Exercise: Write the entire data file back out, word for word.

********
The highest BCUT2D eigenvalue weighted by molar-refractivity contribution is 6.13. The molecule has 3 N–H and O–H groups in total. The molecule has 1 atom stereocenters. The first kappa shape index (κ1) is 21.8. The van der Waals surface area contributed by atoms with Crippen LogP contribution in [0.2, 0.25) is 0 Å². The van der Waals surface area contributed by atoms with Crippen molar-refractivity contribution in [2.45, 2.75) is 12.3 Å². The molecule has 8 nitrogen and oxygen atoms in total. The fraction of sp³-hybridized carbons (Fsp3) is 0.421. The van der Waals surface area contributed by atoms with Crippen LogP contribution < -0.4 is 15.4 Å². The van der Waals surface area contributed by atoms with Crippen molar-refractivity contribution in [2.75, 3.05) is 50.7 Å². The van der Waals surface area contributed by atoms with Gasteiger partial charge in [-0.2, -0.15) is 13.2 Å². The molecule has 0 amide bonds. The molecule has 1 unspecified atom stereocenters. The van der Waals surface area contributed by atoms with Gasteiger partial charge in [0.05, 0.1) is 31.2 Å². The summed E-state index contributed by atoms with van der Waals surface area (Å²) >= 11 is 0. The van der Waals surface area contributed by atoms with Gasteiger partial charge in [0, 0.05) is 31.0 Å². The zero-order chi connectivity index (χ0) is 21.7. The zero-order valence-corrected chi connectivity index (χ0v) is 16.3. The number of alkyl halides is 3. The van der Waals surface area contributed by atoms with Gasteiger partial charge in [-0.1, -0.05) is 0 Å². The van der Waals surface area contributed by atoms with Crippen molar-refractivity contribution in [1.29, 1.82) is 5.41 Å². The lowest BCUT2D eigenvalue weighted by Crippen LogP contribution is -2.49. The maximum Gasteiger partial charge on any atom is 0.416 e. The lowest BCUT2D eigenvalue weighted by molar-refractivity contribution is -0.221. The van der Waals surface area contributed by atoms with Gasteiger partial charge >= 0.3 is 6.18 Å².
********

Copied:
The highest BCUT2D eigenvalue weighted by molar-refractivity contribution is 6.13. The molecule has 3 N–H and O–H groups in total. The molecule has 1 atom stereocenters. The first kappa shape index (κ1) is 21.8. The van der Waals surface area contributed by atoms with Crippen LogP contribution in [0.2, 0.25) is 0 Å². The van der Waals surface area contributed by atoms with Crippen molar-refractivity contribution in [2.45, 2.75) is 12.3 Å². The molecule has 8 nitrogen and oxygen atoms in total. The fraction of sp³-hybridized carbons (Fsp3) is 0.421. The van der Waals surface area contributed by atoms with Crippen LogP contribution < -0.4 is 15.4 Å². The van der Waals surface area contributed by atoms with Crippen molar-refractivity contribution in [2.75, 3.05) is 50.7 Å². The van der Waals surface area contributed by atoms with Gasteiger partial charge in [-0.2, -0.15) is 13.2 Å². The molecule has 0 amide bonds. The molecule has 1 unspecified atom stereocenters. The van der Waals surface area contributed by atoms with Gasteiger partial charge in [0.05, 0.1) is 31.2 Å². The summed E-state index contributed by atoms with van der Waals surface area (Å²) >= 11 is 0. The van der Waals surface area contributed by atoms with Gasteiger partial charge in [0, 0.05) is 31.0 Å². The zero-order chi connectivity index (χ0) is 21.7. The zero-order valence-corrected chi connectivity index (χ0v) is 16.3. The number of alkyl halides is 3. The van der Waals surface area contributed by atoms with Gasteiger partial charge in [-0.1, -0.05) is 0 Å². The van der Waals surface area contributed by atoms with Crippen molar-refractivity contribution in [1.29, 1.82) is 5.41 Å². The lowest BCUT2D eigenvalue weighted by Crippen LogP contribution is -2.49. The maximum Gasteiger partial charge on any atom is 0.416 e. The lowest BCUT2D eigenvalue weighted by molar-refractivity contribution is -0.221. The van der Waals surface area contributed by atoms with Gasteiger partial charge >= 0.3 is 6.18 Å².